At some point in the vicinity of time when a massive ticker-tape parade was greeting Charles Lindbergh, a statement declining a re-election bid came from President Calvin Coolidge and golf’s majors were being won Bobby Jones, Tommy Armour and Walter Hagen, a teenage boy from Washington, D.C. decided to pick up a golf club.
As best he recalls, Hugo Hennig played his first round of golf in 1927.
More than eight decades have passed since that day and Hennig continues to enjoy the sport nine months shy of his 100th birthday.
“I’ve just been lucky and blessed,” Hennig said about his longevity in life and on the course.
Hennig, a great-grandfather of 14, plays golf three days a week in the Golden Gate Men’s Golf Association. Last week he arrived at Golden Gate Country Club at 7:05 a.m., teed off 15 minutes later and finished 18 holes with a 98, beating his age by one shot.
“It’s good when you shoot that,” Hennig said after his round, “especially when you’re not a spring chicken.”
Back when he was a “spring chicken,” the foundation to Hennig’s affection for golf was formed. As a teenager, he spent his summers camping in the Pennsylvania mountains while caddying at a golf course. Six days a week he’d carry clubs, but on Sunday afternoons, caddies were allowed to play. Hennig got hooked.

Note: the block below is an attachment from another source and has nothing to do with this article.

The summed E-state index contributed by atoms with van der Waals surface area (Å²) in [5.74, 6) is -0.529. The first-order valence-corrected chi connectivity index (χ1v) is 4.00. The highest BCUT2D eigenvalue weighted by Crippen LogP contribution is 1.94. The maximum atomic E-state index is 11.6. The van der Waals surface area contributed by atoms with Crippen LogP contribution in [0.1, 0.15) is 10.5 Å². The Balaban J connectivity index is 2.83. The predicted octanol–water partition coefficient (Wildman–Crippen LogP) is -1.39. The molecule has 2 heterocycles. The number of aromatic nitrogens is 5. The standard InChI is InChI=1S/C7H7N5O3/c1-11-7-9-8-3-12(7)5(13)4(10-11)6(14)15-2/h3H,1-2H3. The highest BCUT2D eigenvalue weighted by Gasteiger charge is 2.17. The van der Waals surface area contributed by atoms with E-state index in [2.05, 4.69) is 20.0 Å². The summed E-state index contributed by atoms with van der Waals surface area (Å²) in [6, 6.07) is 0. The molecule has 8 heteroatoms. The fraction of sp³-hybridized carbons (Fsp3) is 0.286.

These days hooks and slices aren’t part of his game.
“I finally have learned how to hit the ball down the middle all the time,” he said.
Hennig, who was born in Mobile, Ala., and moved north when he was a youngster, said his lowest handicap was about 12 to 14. No longer that low, it’s still better than others. Proof came with last week’s 98.
“Guys 20 years younger than him would like to shoot that,” said 87-year-old Reggie Mosher, one of Hennig’s golfing buddies in the association.
For Hennig, one thing that triumphs a good score is the camaraderie that he enjoys within the league.
“It’s a great bunch of players,” he said.
There’s also the purity of the game.
“It’s a good, clean sport. You learn how to be patient,” he said. “I try my best to be fair and to play the game as the way it was supposed to be played.”
Hennig will turn 100 on Dec. 5. He already knows how he wants to celebrate.
“I hope to play golf that day,” he said.